A chamois carousel animal (that’s goat-antelope in case you wondered) along with Asian-inspired patterns and hues from bright citrine to warm gray are just a few of the things you may find in Vern Yip’s beach home in Rosemary Beach, Florida, along Scenic Highway 30A. While bowls full of seashells, a blue and white color scheme and mermaids galore may be what people typically think of when they hear coastal casual, for Vern that descriptor is more about a feeling and way of living.
“I think when people think about coastal casual they think about a feeling of ease, decompression [and] being able to come into an environment and immediately be relaxed, rejuvenated and nurtured,” Vern said. “It’s this idea that life is stressful and [people are] creating coastal casual environments even when they live in the mountains, in the deserts [and] in the middle of the Midwest where there’s not a drop of water to be seen anywhere. People want to create that coastal casual look because what they’re really trying to achieve is an environment where they can relax easily and the focus is more on life, people, and relationships rather than preserving an environment or being worried about how something is used.”
Incorporate some coastal casual vibes into your home by following Vern’s top tips:
A home is meant to be lived in, so it’s important to balance aesthetic desires (like pristine white countertops and sofas) with the realities of your way of living (meaning kids, pets and house guests that are prone to spilling a glass of red wine–it happens to the best of us).
“I love the wide breadth of performance fabrics that we now have; it’s why I came out with my own line of performance fabrics last year,” Vern said. “I was seeing this strong desire, not just in coastal environments but in lots of people’s homes, to have beautiful fabrics that are soft to the touch but also incredibly durable so that you’re not worried about your friend drinking a glass of red wine on your white sofa, your kid eating ice cream on a piece of upholstery they’re not supposed to be eating on or your dog climbing up on it. At the same time, you’re able to have a white sofa or something that’s light-colored and really embrace that aesthetic.”
If you’ve got your heart set on white countertops, consider using quartz instead of white marble. “We see a lot of white marble countertops in coastal design but a lot of times people might have the look but they don’t have the lifestyle; white marble tends to stain with red wine [and] scratches very easily but you can employ quartz that looks just like white marble,” he said. That simple swap allows you to entertain guests without worrying about it scratching and focus on the conversations you’re having with people instead of silently hoping they don’t set their glass down on your countertop.
While blue and white may be the obvious colors to incorporate in a coastal-inspired space, Vern recommends choosing colors that you and your family find joyful and uplifting, and encourage a sense of casualness and connectivity to the people you spend time with in your home.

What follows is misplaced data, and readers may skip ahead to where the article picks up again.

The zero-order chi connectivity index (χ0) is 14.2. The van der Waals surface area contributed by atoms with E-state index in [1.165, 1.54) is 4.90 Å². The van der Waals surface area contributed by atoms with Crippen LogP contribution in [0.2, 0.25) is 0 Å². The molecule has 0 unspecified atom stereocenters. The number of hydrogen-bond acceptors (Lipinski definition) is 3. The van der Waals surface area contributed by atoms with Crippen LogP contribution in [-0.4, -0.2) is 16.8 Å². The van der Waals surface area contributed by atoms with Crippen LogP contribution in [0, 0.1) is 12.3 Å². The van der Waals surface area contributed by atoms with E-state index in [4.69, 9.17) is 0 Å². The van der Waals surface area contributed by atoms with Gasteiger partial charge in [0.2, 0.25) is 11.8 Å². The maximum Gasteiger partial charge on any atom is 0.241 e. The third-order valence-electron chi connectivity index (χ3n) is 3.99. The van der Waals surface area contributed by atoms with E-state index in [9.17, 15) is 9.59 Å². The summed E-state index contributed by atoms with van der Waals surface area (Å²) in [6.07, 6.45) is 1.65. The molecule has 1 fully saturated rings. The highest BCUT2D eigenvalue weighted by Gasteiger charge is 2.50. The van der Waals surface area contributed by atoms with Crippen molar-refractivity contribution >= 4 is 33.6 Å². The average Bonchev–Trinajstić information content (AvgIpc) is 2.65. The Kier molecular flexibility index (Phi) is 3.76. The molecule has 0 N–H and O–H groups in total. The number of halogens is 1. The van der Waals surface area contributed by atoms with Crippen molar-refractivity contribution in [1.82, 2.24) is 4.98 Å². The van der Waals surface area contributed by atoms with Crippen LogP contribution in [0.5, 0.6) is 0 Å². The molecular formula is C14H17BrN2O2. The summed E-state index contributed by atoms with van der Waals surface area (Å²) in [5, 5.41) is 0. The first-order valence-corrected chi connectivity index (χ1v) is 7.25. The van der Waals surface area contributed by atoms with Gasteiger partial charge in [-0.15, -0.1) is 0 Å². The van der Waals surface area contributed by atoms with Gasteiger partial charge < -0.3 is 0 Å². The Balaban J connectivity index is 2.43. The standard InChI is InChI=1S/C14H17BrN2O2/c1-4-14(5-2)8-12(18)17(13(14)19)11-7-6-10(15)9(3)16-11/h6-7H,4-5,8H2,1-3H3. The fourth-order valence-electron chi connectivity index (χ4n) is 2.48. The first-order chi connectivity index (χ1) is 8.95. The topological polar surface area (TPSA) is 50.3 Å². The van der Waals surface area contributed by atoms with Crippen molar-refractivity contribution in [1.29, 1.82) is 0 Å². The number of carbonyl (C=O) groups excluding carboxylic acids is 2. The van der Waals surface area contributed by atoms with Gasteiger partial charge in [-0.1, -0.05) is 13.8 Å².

“I’m on my third home in Rosemary Beach and I’ve never had a blue and white home, not because I don’t love blue and white but when I think about what puts a smile on my face, what lifts me up, what I find joyful and what my family finds joyful, it’s something slightly different,” Vern said. “In my current home I employed a lot of citrine, which is a really beautiful jewel-toned yellow, a warm gray and white. I really went for that palette because it makes it feel sunny inside even when it’s not sunny and I love that, I love bright.”
When choosing a color palette for your own home, he recommends having an honest conversation with yourself and your family. Instead of focusing on what’s expected, think about which colors, patterns and objects would create that sense of happiness often associated with coastal living.
“Pattern is another great tool to express individuality, and it’s also a great tool to create the emotion or feel that you want in an environment,” Vern said. If motifs of sea stars, knots and waves aren’t calling your name, you can still achieve an easygoing coastal feel by thinking outside the box. “In my home I have patterns that maybe you wouldn’t expect in a coastal environment; I have patterns that are Asian-inspired and I have them mixed with geometrics.”
From great seahorses that typically don the gondolas of Venice to a vintage carousel chamois, Vern has accented his beach home with unique finds from his world travels. “I don’t think most people think of carousel goats as necessarily coastal, but I have him in our kitchen because he’s joyful and puts a smile on everybody’s face,” he said.
“Think outside of the usual iconic things. If mermaids make you happy, that’s great; mermaids don’t do it for me. I found a great door knocker in Cartagena in the shape of an octopus. It’s huge and weighs a ton and I designed a base to display him on and now he’s on my front door. Again, it’s about having a personal connection to your home and being surrounded by things that tell your story in a joyful way–[the objects] I’ve described are a reflection of somewhere I’ve been in the world and a great experience that I had.”
“Everything in your home, whether or not you realize it, every single thing sends you a message,” Vern said. Whether that message is a reminder of a great vacation and a serendipitous find or an impulse buy (right place, right time) that you don’t love but takes up space in your home, you have control over that messaging.”
For more design tips and inspiration, check out Vern’s Instagram page (@vernyipdesigns) or pick up one of his books, Vern Yip’s Design Wise: Your Smart Guide to a Beautiful Home (a New York Times bestseller) and Vern Yip’s Vacation at Home: Design Ideas for Creating Your Everyday Getaway.